The Grassroots Sharing Economy Advocacy Group that Isn’t Really Grassroots
The loudest voices arguing for the disruptive powers of the sharing economy like to gloss over the fact that there’s lots and lots of money at stake (well, not for Uber), and they are after the largest chunk possible for themselves. That’s not a bad thing, it’s just not “sharing.”
Excerpt from Venture Beat
It’s not every day you hear about a grassroots movement that was started with the help of a technology company. You don’t usually see progressive activists working alongside venture capitalists and executives. But then again, Peers isn’t your typical advocacy group — and the “sharing economy” is no ordinary cause.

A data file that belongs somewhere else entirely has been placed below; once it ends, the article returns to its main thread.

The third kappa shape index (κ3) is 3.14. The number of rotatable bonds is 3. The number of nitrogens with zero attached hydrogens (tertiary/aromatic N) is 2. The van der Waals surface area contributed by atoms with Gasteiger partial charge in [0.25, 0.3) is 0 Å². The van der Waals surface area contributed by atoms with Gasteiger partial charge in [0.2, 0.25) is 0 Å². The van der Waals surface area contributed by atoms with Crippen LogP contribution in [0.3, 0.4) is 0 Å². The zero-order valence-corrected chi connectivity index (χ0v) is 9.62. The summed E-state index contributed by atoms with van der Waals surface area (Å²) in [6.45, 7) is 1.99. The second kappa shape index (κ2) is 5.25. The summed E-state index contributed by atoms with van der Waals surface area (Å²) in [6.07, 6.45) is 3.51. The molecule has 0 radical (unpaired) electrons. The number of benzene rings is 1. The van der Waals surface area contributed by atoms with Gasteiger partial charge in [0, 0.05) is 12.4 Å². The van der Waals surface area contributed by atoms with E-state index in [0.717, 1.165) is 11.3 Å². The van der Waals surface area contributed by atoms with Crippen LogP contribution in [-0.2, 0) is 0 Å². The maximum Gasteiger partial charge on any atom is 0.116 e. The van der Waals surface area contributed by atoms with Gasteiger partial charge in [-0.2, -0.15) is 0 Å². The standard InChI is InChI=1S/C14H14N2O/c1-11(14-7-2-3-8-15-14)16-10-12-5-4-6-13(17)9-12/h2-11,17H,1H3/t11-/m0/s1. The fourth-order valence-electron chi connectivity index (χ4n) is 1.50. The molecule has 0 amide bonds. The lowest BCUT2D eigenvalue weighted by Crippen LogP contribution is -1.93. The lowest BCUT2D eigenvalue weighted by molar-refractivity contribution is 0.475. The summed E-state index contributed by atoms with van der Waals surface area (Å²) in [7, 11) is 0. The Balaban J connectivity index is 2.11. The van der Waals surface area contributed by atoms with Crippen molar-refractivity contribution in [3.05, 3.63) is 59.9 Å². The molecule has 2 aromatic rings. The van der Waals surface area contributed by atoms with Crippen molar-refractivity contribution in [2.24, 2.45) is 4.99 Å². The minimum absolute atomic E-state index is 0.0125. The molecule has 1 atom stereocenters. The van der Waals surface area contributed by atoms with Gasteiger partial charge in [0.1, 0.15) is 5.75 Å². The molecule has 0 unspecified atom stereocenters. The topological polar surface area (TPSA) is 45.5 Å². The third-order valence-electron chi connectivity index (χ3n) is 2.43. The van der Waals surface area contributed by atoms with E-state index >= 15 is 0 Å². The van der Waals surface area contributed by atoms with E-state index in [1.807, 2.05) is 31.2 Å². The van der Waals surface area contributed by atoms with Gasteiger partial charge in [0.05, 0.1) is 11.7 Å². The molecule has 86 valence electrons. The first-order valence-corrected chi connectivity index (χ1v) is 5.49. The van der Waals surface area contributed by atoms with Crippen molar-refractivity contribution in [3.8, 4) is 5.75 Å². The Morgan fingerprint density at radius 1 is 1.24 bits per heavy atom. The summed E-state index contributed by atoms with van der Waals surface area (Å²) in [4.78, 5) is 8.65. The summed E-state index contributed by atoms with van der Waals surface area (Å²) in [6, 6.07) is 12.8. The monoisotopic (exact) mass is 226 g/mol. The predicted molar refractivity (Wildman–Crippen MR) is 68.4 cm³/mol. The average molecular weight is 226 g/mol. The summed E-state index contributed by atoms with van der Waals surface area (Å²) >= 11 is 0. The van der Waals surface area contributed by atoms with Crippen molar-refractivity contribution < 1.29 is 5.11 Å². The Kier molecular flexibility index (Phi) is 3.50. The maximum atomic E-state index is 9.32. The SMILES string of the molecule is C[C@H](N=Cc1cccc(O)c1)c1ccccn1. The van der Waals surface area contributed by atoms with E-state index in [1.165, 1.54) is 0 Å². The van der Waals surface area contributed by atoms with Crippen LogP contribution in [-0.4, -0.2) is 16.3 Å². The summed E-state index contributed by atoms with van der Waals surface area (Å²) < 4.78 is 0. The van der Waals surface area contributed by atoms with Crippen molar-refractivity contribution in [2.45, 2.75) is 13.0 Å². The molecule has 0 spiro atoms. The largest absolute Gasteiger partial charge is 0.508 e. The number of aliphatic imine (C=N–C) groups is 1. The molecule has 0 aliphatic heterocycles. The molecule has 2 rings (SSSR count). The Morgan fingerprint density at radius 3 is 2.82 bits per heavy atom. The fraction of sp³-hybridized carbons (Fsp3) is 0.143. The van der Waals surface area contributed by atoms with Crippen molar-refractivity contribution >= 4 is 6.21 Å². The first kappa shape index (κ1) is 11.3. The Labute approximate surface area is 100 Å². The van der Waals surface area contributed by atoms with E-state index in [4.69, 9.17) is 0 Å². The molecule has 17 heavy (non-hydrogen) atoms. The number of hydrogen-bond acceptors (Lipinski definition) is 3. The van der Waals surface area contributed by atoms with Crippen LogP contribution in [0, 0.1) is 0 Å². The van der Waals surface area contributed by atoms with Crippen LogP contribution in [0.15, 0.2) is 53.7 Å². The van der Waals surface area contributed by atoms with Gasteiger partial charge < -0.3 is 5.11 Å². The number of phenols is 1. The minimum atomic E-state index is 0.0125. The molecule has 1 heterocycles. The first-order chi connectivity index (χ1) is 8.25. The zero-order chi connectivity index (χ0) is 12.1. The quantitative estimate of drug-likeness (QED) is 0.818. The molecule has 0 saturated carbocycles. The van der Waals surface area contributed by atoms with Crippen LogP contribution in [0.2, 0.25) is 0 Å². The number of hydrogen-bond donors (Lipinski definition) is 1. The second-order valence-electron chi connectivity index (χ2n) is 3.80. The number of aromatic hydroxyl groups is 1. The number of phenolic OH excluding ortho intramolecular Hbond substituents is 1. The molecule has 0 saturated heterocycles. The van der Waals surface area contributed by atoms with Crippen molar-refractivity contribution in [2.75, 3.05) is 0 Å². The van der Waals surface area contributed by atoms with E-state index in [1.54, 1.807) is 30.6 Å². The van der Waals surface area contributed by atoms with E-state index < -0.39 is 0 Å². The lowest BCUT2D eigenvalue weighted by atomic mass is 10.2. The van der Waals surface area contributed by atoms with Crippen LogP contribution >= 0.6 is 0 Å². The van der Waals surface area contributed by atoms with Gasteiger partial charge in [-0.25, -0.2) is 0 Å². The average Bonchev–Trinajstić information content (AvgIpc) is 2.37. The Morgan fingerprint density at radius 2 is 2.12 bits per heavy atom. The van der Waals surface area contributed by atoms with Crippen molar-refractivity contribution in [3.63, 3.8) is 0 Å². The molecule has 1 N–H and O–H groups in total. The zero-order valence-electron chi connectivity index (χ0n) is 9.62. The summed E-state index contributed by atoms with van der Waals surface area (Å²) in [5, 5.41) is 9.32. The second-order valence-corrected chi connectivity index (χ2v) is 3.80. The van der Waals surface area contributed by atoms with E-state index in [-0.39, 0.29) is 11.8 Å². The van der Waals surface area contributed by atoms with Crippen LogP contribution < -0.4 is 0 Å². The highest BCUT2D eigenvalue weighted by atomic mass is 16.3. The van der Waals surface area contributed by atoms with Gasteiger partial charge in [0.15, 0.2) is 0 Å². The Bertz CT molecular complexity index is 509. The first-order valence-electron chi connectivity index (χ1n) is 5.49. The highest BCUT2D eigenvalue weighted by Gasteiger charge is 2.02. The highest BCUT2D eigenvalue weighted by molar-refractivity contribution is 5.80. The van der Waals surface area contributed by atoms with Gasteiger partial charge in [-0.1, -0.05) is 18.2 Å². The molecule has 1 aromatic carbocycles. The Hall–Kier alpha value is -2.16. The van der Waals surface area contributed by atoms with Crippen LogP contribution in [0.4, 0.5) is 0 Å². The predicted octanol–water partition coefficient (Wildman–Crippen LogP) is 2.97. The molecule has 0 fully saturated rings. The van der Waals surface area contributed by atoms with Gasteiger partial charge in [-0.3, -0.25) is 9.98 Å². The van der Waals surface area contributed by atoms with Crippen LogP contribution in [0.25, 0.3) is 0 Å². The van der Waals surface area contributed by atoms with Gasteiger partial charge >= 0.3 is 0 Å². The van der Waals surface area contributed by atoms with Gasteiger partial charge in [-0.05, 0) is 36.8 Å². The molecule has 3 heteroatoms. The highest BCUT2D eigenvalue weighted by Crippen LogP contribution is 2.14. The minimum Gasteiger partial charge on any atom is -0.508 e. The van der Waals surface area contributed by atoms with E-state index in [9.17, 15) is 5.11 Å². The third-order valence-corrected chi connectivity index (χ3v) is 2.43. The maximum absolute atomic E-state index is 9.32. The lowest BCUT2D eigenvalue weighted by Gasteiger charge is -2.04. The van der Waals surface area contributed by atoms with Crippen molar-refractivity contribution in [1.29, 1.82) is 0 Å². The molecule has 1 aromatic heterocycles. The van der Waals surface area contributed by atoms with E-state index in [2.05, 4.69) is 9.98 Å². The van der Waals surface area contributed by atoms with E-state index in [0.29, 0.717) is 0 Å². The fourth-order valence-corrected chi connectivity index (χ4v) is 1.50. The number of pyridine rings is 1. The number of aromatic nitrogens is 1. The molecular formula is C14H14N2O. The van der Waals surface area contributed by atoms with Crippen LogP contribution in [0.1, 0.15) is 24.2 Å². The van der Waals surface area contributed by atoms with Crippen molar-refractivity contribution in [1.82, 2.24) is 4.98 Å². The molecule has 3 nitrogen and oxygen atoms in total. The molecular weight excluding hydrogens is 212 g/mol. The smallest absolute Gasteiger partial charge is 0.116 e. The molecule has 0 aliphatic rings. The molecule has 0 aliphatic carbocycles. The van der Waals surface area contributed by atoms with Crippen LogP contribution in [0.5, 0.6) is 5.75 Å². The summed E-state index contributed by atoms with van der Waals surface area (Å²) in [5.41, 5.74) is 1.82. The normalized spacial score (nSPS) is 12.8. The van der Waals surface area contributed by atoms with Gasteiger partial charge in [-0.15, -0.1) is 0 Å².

The growth of the “sharing economy,” a loosely defined term generally referring to the Internet-enabled peer-to-peer exchange of goods, has brought with it a shift in the way we think about consumption. Its rise, exemplified by AirBnB, has been fast, and loud. What started with a few enterprising individuals willing to let complete strangers sleep in their homes and use their possessions has now developed into a formidable economic force that threatens to upend several different industries.